Tax and Economic Development Updates
Yesterday, the Federal Reserve released a new term sheet for its Primary Market Corporate Credit Facility (PMCCF), which now includes information about pricing and other issues, along with FAQs. Pursuant to the FAQs, pricing will be issuer-specific, informed by market conditions, and be subject to minimum and maximum spreads over comparable maturity Treasury securities. According to the central bank, “[b]y standing ready to provide credit to qualifying issuers of corporate bonds in periods of stress, the PMCCF” – which is the last of the Federal Reserve’s 13(3) liquidity facilities to become operational – “serves as a funding backstop, supporting market liquidity and the availability of credit for large employers.” Between the PMCCF and the Secondary Market Corporate Credit Facility, the Federal Reserve stands ready to lend up to US$750 billion, which is backstopped by US$75 billion in Treasury funding provided by the CARES Act.
As Congress continues its efforts to reach agreement on another COVID-19 relief package, White House economic adviser Larry Kudlow has made it clear that the Administration’s “main goal, hopefully, is to get people to get re-employed. Re-employment is absolutely essential and we want to give them perhaps a boost, a benefit for re-employment.” With regard to efforts to extend the expanded US$600 per week unemployment benefit, Mr. Kudlow acknowledged that the Administration is “looking at a lot of options.” Separately, the Internal Revenue Service announced yesterday that, despite calls by certain stakeholders to extend the tax filing and payment deadline beyond its current July 15 deadline, the agency is declining to issue another extension.
Outside of the scope of COVID-19-specific issues, there were several notable tax and economic developments yesterday, including:
The Office of the Comptroller of the Currency (OCC) issued its Semiannual Risk Perspective, which addresses key issues facing banks and presents data in four main areas: the operating environment, bank performance, trends in key risks, and supervisory actions. Notably, the OCC expressed concern that government programs – including stimulus checks, business loans, and a number of developing regulatory requirements – “required banks to act quickly to modify operational processes while also functioning with high levels of employees working at home and absenteeism,” which poses a significant compliance risk.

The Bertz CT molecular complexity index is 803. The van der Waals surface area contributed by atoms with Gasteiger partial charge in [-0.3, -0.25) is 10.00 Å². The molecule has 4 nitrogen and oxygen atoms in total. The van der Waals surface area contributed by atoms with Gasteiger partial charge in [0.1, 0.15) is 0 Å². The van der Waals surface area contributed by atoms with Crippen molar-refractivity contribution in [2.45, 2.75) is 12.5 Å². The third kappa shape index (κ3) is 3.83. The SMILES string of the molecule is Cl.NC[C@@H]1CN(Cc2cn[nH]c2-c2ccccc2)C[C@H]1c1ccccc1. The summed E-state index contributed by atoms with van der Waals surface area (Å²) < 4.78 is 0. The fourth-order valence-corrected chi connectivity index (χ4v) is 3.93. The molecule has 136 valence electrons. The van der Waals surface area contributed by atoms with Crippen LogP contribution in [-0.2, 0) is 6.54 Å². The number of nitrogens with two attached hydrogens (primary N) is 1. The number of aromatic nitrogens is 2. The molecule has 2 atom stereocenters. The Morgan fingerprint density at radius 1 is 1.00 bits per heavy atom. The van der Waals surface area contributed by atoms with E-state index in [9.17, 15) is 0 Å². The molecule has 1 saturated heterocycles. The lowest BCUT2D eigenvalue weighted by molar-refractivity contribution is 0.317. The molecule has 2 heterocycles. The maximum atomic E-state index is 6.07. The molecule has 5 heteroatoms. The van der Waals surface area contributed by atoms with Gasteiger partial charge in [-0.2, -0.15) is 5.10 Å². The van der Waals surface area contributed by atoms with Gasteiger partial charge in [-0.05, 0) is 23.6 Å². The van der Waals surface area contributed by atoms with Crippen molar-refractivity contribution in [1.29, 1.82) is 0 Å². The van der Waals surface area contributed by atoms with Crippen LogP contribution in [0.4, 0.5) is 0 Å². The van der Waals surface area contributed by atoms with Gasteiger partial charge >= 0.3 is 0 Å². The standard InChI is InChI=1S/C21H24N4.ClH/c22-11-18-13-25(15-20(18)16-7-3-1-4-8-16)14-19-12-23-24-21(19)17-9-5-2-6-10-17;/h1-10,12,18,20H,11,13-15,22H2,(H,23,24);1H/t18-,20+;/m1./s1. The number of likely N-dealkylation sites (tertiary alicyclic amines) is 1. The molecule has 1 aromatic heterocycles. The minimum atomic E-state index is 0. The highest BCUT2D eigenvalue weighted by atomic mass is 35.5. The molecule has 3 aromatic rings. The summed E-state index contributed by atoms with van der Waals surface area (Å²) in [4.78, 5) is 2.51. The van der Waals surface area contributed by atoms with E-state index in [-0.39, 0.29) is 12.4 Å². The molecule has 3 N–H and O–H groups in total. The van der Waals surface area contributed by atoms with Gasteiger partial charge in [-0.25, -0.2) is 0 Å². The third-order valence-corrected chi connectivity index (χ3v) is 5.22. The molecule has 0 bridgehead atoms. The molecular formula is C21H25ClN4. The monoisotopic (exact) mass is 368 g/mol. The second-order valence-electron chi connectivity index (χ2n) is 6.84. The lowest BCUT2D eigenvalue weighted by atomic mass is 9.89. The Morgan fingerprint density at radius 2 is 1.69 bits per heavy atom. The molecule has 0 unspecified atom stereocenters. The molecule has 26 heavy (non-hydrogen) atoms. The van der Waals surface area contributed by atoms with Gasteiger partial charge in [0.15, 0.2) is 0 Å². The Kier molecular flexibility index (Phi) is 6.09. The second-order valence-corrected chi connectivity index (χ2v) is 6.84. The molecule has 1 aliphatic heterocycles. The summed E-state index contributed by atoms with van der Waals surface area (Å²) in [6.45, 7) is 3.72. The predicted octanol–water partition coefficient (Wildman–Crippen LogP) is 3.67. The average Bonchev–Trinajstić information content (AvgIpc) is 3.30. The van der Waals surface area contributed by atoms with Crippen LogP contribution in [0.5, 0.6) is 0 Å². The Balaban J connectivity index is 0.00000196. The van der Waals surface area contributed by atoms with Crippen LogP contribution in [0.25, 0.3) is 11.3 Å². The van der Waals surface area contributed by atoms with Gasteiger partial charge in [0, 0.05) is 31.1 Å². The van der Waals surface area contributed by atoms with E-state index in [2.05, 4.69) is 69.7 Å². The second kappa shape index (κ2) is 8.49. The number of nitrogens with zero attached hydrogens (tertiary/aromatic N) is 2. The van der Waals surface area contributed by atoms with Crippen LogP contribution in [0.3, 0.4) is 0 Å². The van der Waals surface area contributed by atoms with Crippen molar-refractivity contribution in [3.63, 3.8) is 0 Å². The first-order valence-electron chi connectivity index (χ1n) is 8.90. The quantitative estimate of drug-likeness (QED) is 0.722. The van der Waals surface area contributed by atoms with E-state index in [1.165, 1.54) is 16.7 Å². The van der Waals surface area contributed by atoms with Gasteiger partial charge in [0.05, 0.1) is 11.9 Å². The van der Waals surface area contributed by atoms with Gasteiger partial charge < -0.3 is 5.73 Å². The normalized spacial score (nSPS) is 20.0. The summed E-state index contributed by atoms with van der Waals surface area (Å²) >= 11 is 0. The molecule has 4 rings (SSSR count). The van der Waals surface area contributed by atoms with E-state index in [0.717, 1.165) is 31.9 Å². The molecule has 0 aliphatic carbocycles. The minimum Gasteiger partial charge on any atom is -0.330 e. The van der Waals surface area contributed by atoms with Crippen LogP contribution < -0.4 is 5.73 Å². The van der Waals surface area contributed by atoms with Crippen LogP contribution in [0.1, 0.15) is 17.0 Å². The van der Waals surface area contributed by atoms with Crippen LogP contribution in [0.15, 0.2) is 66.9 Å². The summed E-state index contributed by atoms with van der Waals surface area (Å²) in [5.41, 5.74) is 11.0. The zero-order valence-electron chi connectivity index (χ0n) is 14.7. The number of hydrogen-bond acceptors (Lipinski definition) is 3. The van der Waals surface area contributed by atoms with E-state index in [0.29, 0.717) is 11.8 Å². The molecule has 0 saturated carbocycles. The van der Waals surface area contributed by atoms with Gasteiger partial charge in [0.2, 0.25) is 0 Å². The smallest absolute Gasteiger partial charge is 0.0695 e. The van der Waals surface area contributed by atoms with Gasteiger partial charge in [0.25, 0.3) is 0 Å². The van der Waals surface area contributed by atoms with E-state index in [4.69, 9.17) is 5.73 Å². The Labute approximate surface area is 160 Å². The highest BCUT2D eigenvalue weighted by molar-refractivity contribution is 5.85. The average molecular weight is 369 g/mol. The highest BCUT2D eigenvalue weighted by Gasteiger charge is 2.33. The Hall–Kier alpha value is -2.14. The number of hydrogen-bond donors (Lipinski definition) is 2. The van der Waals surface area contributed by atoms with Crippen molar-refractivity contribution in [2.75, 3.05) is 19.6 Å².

The Department of Labor (DOL) proposed a new fiduciary rule, which provides a new exemption for investment advice fiduciaries. The proposed exemption offers a new prohibited transaction class exemption for investment advisers, which would allow them to provide additional choices for retirement using Impartial Conduct Standards. According to DOL, “Impartial Conduct Standards are a best interest standard; a reasonable compensation standard; and a requirement to make no materially misleading statements.” The proposed exemption will be published in the Federal Register for notice and comment “in the near future.” Additionally, the proposed exemption outlines DOL’s views on when rollover advice could be considered fiduciary advice under the Employee Retirement Income Security Act and Internal Revenue Code. Notably, this proposed rule comes after the Second Circuit Court of Appeals last week upheld the Securities and Exchange Commission’s fiduciary rule for broker-dealers, finding that the rule is permitted by the Dodd-Frank Act.
The US Supreme Court ruled that “[t]he structure of the [Consumer Financial Protection Bureau] violates the separation of powers…The agency may … continue to operate, but its Director, in light of our decision, must be removable by the President at will.” As noted by Politico, “[t]he decision could have significant implications for the future of the similarly structured Federal Housing Finance Agency, the overseer of mortgage giants Fannie Mae and Freddie Mac. Like the head of the CFPB, the FHFA director is appointed to a five-year term and can only be removed for cause.”